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Dr. Masisi, stop humiliating Dr. Khama!

Ndulamo Anthony Morima

The tendency of mankind is to overlook the frailties of their heroes and heroines and to exaggerate the infirmities of their nemesis. Mankind also has the propensity to, at the rise of a new leader, realign their loyalties to the new leader. This is not necessarily wrong. What is abominable is to forsake the former leader and to behave as if one was not a part of that leadership.

What is even more repulsive is to start a crusade to admonish and even disparage the former leader, and to treat them as if they made no contribution to the growth of the country. This can not be condoned by any patriot and democrat. It cannot be correct that the people who continue to associate with such a former leader are regarded as traitors and unpatriotic and are victimized and purged.

Granted, especially at the twilight of his tenure, former president Lieutenant General Dr. Seretse Khama Ian Khama’s popularity had diminished substantially, so much that under his leadership the Botswana Democratic Party (BDP), for the first time since independence, attained less than 50% of the popular vote during the 2014 general elections.

Granted, during Khama’s era our democracy regressed. Relations between government and public sector trade unions were at their lowest; the private media was treated as an enemy of the people; the Directorate on Intelligence and Security Services (DISS) trampled on people’s civil liberties at will without restraint, etc.

Though His Excellency the President, Dr. Mokgweetsi Keabetswe Eric Masisi, was Dr. Khama’s deputy, it is Dr. Khama who should take the blame because H.E Dr. Masisi, just like Dr. Khama’s cabinet ministers, were, in terms of our Constitution, mere advisors to the President since executive authority vests in the President.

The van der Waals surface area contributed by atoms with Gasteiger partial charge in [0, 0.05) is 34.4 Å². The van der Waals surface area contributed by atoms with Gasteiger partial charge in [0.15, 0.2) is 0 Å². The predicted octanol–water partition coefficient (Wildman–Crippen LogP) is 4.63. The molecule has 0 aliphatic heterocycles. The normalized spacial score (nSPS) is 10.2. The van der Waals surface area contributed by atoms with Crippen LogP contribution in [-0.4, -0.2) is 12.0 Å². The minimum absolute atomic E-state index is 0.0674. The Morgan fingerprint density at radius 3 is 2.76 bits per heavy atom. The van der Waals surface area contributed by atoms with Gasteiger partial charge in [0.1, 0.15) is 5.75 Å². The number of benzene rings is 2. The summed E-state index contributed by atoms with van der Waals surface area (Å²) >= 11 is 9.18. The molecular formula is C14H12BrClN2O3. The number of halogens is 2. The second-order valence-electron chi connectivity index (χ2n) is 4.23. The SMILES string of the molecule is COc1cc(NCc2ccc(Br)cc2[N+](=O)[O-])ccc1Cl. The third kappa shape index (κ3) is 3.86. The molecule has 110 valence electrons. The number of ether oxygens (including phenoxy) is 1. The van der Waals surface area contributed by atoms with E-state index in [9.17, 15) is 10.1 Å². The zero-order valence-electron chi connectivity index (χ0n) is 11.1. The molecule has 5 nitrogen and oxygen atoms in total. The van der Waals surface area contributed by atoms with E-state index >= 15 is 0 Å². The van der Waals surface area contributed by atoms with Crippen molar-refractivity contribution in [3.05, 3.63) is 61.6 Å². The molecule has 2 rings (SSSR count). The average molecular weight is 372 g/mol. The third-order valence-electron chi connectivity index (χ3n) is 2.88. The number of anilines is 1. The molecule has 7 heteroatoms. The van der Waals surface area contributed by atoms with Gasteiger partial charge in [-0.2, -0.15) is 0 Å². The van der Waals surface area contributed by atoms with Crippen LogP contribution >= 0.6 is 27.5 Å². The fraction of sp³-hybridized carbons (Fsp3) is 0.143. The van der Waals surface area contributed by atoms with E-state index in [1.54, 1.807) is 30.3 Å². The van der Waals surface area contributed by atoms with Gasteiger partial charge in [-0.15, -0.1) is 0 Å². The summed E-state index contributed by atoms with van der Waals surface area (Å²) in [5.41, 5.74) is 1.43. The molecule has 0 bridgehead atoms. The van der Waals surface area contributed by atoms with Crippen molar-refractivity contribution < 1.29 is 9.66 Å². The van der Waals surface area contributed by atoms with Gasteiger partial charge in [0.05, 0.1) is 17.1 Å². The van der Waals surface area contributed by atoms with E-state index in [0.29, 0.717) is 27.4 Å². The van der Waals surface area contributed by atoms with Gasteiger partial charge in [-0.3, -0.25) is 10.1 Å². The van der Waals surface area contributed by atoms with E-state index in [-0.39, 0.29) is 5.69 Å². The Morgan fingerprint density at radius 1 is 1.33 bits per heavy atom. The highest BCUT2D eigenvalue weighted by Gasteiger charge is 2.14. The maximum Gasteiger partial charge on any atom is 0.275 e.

Honestly, even former Minister of Presidential Affairs and Public Administration, Honorable Eric Molale, and current Permanent Secretary to the President, Carter Morupisi, both of whom served under Dr. Khama and championed his agenda, can not be blamed for Dr. Khama’s maladies for they were messengers.

But, Dr. Khama’s iniquities notwithstanding, no one can doubt his loyalty, commitment and honour to our Republic. No one can claim that Dr. Khama, in the majority of the decisions he took as President, meant well for Batswana. His economic policies and programmes were, no doubt, ill advised and consequently not sustainable, but no one can claim that they were a total waste of resources because some Batswana, though not in substantial numbers to lead to sustainable economic growth, benefitted from the programmes.

Given his popularity, especially at the dawn of his presidency, Dr. Khama could have, like some African presidents have done, amended the Constitution to increase the presidential term limit so that he continues in office, but he did not. For this, we should be grateful though some say it is not a favour as he was constitutionally obliged not to act otherwise. Of course, it is not a favour, but had he decided to cling to power, it would have forever changed our democracy and even resulted in civil war, or at least civil strife.